Then she made a slit in the abdomen and let the blood and organs drain out.  During this entire process, she was using the condition of the cuy to diagnose the health of this volunteer, as his energy (both healthy or unhealthy) had transferred into the cuy.  Here for example, she was commenting on the health of his blood.
Finally, she took apart each organ and commented on the state of his intestines, liver, kidneys, gallbladder, heart and lungs. 
By the time she was finished with her analysis, there was nothing recognizable that was left of this cuy. We asked what she did with it, and she said that they feed it to the pigs. In the end, nothing notable was wrong with the volunteer, but she did ask about some specific medical issues he had in the past which he agreed had existed.

I’m not going to pretend that this demonstration didn’t give me pause or concern.  I’m lucky that another volunteer next to me was a medical student in a previous life and she was whispering to me the names of each organ as the doctor extracted them from the cuy.  This made it feel more like a dissection in a science lab – and well, that’s exactly what it was.  

As I sat and watched this demonstration, I had to question my own reaction and my own biases.  For example, I’m a carnivore, and I like to think I know where my food comes from.  I do my best to eat sustainably and close to the source.  My dinner of cuy was exactly that.  On my plate, however, it’s easy to forget that an animal gave itself for me.  Watching it die in her hands, brought that a little closer to home.
So, is Indigenous medicine heartless?  Western medicine is not blameless.  We make it easier on ourselves when our specimens arrive in class pre-killed or soaking in formaldahyde.  And, I don’t like to think about the fact that Advil has probably killed a lot of mice over the years to help stop my headaches.  The sacrifice of a  mouse isn’t any different from a guinea pig.  They both are being used to further our education and help make a person feel better.  The reality is that sacrificing animals for the sake of food, education, medicine, and our fashion is not an easy subject for many of us to swallow.  We all learn to justify our actions or change our behaviors based on our religious and political beliefs, and how we were raised.  I use animals and their products every day.  I shouldn’t have been so shocked that the Indigenous doctors use animals too.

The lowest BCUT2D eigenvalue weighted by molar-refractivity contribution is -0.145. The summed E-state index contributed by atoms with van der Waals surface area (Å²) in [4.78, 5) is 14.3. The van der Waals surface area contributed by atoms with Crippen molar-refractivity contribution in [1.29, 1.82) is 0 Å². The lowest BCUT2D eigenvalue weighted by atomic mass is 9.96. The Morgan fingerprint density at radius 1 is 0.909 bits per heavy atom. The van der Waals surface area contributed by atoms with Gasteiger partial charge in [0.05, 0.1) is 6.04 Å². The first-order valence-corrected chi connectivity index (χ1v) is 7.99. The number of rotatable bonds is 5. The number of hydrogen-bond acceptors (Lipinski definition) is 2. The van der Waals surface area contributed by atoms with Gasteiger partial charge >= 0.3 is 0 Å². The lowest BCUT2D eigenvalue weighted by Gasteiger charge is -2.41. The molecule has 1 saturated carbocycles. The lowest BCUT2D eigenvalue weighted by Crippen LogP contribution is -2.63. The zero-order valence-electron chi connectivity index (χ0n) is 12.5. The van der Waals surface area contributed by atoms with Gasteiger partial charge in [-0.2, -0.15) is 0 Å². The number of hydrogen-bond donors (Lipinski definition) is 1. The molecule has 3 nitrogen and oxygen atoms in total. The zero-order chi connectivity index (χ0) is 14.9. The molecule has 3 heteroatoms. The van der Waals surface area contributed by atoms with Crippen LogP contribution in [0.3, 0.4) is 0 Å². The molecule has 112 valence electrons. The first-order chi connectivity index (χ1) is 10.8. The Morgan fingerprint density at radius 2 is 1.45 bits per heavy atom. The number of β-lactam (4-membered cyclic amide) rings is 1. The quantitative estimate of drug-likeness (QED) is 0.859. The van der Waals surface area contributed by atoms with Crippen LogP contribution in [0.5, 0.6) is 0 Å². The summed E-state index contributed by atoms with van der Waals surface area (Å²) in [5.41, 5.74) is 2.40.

In the end, this experience is what I’m coming to call a Peace Corps moment: A slice of life that sets you on your heels, pushes you out of your comfort zone, and makes you reconsider with new insight.  Although I’m not banging my drum for western medicine, I probably won’t be heading to the indigenous clinics either.  But maybe, just maybe, if we can put aside our biases of what we think should be right, we can listen, learn from, and share our knowledge and cultural competencies with each other.  And maybe, if we find this balance, the world can be a little better for it.